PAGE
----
I wondered what writers would take from her talk? Firstly, she didn’t set out with a master-plan – there was ‘no grand scheme’ – she ‘fumbled her way into it’. The book evolved in parts with each chapter different but combining elements from each other. ‘An attentive reader’, she explained, will realise how she picks up minor characters and brings them into subsequent chapters and develops them into fully fleshed people while she ‘weaves’ them into her ‘loosely-themed story about the music business’. The first chapter was inspired by a real event: Egan has been robbed several times, she said, so that, once, when she came across a wallet, she wondered, what does it feel like to be on the other side? According to Egan, the two ‘significant influences’ of Goon Squad were Proust and the tv-show, The Sopranos. What links them is how they render a story through multiple voices across different times: polyphonic and non-linear [‘time is a Goon’] she reveals, ‘no one can escape time’. Taking Proustian elements, ‘the unthinking becomes normal’ and time is an ‘allusion of permanence’, she ‘played with them’ to create a story where time ‘shifts forward’ while people seem to remain static in time: ‘how did we get to middle-age?’ would sum up Goon Squad.

Karen Russell revealed how she developed Swamplandia! from a 40-page short story titled, ‘Ava Wrestles with an Alligator’. Published in 2007, the story haunted her until she returned to it to create an ‘unconventional coming-of-age’ story that includes myths and ghosts and juxtaposes farce and pathos but that’s also about ‘bigger things’: Southern American gothic was a big influence on how the book evolved but so too was George Sanders. It’s ‘literary and fantastical – a story that’s emotionally true but in a weird register.’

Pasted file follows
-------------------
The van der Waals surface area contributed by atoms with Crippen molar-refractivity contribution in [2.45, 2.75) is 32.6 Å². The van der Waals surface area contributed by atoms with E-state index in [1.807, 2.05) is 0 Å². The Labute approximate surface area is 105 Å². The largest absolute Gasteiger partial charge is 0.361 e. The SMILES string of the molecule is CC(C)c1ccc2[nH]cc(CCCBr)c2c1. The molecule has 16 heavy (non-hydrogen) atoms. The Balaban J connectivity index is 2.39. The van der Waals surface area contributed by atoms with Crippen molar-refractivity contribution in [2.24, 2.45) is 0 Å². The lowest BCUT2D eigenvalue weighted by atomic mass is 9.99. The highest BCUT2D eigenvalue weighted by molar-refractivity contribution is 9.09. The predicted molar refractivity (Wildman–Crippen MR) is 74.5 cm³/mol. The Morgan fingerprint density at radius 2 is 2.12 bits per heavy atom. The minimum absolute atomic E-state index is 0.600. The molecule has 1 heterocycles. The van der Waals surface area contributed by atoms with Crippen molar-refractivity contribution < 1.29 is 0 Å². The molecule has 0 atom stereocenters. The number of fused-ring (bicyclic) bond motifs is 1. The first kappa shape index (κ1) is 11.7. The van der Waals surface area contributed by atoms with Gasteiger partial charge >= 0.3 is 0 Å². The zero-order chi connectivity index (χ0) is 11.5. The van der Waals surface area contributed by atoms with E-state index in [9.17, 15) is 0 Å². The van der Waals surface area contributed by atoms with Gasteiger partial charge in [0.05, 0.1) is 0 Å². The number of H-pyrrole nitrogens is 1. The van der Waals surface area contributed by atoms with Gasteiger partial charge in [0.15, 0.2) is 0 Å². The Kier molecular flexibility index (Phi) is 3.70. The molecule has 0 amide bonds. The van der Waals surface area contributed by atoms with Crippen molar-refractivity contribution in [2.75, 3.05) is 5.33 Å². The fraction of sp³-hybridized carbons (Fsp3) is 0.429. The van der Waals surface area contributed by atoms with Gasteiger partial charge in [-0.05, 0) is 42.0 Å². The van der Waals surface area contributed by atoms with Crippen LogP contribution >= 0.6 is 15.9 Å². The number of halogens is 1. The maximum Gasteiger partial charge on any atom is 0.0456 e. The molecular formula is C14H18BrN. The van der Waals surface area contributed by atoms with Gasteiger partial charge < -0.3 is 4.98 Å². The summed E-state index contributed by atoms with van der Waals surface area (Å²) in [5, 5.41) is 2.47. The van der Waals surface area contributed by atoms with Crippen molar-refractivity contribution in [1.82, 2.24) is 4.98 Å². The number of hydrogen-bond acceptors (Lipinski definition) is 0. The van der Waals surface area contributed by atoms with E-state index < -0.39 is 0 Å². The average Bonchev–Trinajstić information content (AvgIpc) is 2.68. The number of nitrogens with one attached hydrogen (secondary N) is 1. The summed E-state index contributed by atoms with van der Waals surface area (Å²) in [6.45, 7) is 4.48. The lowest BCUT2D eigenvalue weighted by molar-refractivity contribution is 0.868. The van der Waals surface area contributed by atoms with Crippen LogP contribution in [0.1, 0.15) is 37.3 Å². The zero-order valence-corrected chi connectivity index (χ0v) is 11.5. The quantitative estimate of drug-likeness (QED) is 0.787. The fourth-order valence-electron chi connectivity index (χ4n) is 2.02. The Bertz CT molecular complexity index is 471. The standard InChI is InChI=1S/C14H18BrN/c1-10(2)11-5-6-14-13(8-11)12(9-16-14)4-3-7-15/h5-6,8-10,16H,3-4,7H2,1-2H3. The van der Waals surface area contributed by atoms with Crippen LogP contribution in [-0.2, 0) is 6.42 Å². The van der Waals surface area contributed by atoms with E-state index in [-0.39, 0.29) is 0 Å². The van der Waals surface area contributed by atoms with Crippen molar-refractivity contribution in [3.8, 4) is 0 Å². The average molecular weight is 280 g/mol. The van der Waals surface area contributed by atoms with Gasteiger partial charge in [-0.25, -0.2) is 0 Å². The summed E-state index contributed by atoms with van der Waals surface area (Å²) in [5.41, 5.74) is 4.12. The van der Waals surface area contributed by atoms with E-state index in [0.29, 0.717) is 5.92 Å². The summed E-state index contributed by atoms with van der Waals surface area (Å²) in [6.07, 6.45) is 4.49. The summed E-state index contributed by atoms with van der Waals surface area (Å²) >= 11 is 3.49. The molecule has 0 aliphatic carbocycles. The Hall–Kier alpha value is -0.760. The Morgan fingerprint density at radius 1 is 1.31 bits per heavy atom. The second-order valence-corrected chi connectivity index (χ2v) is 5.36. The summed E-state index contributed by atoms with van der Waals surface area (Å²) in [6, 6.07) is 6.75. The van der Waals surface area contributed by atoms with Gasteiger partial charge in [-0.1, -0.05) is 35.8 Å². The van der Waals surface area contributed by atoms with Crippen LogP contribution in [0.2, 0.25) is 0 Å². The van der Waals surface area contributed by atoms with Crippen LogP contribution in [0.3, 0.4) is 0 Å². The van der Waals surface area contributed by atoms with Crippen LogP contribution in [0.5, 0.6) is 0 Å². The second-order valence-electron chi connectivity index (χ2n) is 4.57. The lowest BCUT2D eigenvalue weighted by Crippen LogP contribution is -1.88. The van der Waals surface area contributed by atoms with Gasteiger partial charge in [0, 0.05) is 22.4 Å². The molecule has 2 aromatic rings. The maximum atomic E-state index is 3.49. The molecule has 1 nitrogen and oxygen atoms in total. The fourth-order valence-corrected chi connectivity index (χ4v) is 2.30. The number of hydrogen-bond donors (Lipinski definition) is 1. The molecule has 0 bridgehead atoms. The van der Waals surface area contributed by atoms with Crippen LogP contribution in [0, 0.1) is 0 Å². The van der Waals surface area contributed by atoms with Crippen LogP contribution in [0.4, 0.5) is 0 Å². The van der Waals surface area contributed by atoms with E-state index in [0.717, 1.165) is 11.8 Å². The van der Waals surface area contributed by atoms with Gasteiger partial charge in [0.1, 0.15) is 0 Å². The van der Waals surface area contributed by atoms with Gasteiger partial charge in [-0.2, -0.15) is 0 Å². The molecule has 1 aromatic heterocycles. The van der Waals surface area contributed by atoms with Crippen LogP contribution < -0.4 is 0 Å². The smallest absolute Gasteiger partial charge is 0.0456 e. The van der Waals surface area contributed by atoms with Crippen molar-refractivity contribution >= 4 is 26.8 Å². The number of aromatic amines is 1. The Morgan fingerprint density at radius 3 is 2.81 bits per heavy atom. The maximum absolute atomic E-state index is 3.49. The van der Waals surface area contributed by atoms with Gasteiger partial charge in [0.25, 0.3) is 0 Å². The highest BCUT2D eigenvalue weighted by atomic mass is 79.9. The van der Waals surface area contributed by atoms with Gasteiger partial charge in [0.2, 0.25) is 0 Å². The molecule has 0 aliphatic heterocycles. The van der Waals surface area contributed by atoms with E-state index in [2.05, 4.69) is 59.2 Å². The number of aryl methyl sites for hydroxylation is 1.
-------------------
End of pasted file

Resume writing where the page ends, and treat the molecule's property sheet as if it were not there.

Egan touched on the ‘twitter-storm’ she created by an off-hand, ‘unthought-out’ remark about women’s writing. She wasn’t decrying ‘chick-lit’, she said, but was trying to explain how she thought that ‘women found it difficult to speak about their literary ambitions’. And she claimed friendship not hostility towards Jonathan Franzen. As writers, she said, ‘it’s important to think as big as we can – man or woman – get things down.’

Both agreed there was a ‘fear of presumption to tackle big things.’ Karen Russell found it hard to ‘really talk’ about the ecological themes of Swamplandia! for fear of being perceived as over-reading – ‘perhaps it’s a gender thing,’ she admitted.

A good Q&A session brought it all to an end – and all the questions were for Egan. She disclosed that Jules is ‘a David Foster Wallace- style character … written in the 1990s …as part of a free-standing story … which wouldn’t work now.’ She hadn’t ‘done’ DFW but showed ‘a guy struggling to do something against the process of doing it … the agony amid the humour.’ Egan also told us how the PowerPoint chapter arose as a last-minute revision stage addition to the book – ‘a way to combine the pauses in music with pauses in relationships’, to ‘add sentiment to the story without descending to schmaltz.’ [And she directed us to view it as a glorious Technicolor slide show with music on her website]

As I headed for the train, Nick Barley was hopping out of Audrey Niffenegger’s event.

BookRambler was at the EIBF on Monday 15 August. She spotted  –:  Nicola Morgan, David Whitehouse, Juan Pablo Villalobos, Stuart Evers, Pamela Stephenson Connolly,, Jennifer Egan, Karen Russell, Nick Holdstock, Ryan Van Winkle and Nick Barley.

Images of the day are on Flickr >>>>